Last updated: Apr 14, 2008
Depression is persistent and interferes with a person's ability to function in daily life. It robs people of their peace of mind and their enjoyment of simple pleasures; makes them feel worthless, unlovable, and irritable; and can contribute to early death.
Depression hits the elderly hardest
Suicide is the most feared complication, and it hits older adults harder than any other age group. In 2004, people aged 65 years and older accounted for 16% of all suicide deaths in the United States even though they comprised only 12% of the population.
"Depression gets missed in geriatric populations for several reasons," says Kenneth Robbins, MD, a psychiatrist who runs a geriatric inpatient unit in Stoughton, Wis. "The assumption is that because people are older and they've had a lot of losses, 'How could they not feel depressed?' And so, they don't treat a major depression that would be easily treatable."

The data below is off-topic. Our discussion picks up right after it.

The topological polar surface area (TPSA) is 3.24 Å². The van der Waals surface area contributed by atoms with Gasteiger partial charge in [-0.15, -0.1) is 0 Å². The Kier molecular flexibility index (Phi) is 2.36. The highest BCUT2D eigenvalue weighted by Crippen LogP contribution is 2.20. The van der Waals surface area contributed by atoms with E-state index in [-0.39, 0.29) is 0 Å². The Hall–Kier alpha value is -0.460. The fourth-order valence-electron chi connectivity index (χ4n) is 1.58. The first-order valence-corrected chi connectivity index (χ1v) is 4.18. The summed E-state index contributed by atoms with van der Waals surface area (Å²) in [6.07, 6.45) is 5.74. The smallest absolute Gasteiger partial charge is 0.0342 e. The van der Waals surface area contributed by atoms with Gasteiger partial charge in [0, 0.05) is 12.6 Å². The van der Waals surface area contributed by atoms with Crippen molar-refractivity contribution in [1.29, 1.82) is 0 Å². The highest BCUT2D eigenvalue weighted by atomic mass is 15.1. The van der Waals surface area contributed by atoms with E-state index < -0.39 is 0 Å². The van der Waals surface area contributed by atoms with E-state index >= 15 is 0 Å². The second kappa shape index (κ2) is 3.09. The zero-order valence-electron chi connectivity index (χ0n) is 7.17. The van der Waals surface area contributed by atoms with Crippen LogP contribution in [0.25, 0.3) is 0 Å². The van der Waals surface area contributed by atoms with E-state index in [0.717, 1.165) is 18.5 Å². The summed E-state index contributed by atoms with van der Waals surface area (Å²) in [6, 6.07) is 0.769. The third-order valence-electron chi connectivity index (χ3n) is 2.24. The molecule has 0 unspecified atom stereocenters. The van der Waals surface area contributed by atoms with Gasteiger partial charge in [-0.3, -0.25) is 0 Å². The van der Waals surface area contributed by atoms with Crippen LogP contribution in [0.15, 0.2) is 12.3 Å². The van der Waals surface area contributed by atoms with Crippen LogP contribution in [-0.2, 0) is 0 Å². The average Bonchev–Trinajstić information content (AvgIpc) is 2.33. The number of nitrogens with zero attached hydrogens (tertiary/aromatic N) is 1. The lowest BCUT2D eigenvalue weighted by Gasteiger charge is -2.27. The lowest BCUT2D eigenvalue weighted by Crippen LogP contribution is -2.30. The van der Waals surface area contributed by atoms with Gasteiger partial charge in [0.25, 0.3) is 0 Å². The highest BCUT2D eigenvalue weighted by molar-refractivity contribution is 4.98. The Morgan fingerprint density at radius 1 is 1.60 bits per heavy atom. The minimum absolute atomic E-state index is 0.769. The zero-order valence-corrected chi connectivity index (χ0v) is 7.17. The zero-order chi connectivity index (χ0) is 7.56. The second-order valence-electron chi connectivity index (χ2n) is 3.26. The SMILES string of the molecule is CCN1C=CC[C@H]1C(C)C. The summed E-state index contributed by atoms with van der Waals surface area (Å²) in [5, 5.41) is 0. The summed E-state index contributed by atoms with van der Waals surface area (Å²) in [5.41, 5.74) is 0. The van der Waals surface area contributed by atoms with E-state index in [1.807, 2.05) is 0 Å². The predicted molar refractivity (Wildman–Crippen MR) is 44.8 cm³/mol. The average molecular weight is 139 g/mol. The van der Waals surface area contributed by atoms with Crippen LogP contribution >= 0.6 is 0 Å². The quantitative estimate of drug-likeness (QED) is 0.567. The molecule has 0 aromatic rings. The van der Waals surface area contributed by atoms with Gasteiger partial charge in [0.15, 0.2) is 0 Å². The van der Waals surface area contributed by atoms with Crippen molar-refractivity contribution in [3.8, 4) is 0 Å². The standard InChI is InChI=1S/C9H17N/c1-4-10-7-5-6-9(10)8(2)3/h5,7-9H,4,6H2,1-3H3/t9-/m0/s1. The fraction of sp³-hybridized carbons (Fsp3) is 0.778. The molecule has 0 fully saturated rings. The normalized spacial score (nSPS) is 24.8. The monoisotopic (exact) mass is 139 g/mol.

There's another side of depression in the elderly. Sometimes it's a continuation of a problem that existed when a person was younger. Aging doesn't cure depression, and time definitely doesn't heal all wounds.